Intel's Ronler Acres Plant

Silicon Forest
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Tuesday, August 28, 2007


Both of my boys have taken an interest in bicycles recently. We have pulled out Mom's and my old bikes and they have been riding wheels off them. My old mountain bike has been sidelined with its' second flat.

Mom's road bike will not shift. It has Shimano indexed shifters that are integrated with the brake levers. The levers move, they pull the cables, the derailers move, but the index does not not click (latch), so as soon as you release the lever they go back to where they were. Wrote to Sheldan "Bicycle Guru" Brown (link to his site is in my "Web Sites of the Month" list) about the problem. He recommended soaking the shifters in WD-40. I had already tried that and it didn't help. So I went to Lucille's Tool Store to look for a tool to remove the special nut on the back of the shifter. I found a pair hefty snap ring pliers for $3.50 that worked pretty well when I clamped them in the vise. Not that is has done me any good. I managed to take the shifters apart, but they are built like a watch. There must be fifty pieces, and half of them are spring loaded. I doubt whether I will ever find the time to master the intricacies of reassembling it.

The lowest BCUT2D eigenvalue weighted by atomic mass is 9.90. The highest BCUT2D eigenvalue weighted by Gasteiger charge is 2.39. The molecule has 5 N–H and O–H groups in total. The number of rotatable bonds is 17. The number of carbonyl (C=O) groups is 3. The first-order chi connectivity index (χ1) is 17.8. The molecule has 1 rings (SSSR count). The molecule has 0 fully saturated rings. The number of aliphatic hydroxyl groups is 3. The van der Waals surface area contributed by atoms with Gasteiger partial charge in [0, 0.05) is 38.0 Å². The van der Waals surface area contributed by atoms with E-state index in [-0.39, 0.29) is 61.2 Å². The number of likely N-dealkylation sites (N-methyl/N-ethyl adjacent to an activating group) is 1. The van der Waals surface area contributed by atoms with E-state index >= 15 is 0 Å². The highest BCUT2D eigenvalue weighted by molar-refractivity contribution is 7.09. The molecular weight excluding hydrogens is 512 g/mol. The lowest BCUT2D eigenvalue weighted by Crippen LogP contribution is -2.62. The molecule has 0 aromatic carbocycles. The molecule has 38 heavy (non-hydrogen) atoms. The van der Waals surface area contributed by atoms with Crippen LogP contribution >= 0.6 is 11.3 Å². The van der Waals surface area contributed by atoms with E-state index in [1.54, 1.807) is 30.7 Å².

Sheldon also said that these Shimano RSX shifters are junk. So to get the bike operational again in a timely manner, it looks like I will be buying new shift levers for it. That will run between one and two hundred dollars, depending on the shifter and whether I have the bike shop do it, or do it myself.

John has his eye on mountain bike and Ross is looking for a single speed. Ross and I spent some time looking at bikes yesterday and building a spreadsheet to compare various models. Ross started it Excel and then I imported it into Google documents. We worked on it last night, added pertinent information we thought important. I "shared" it. We shall see how that works out.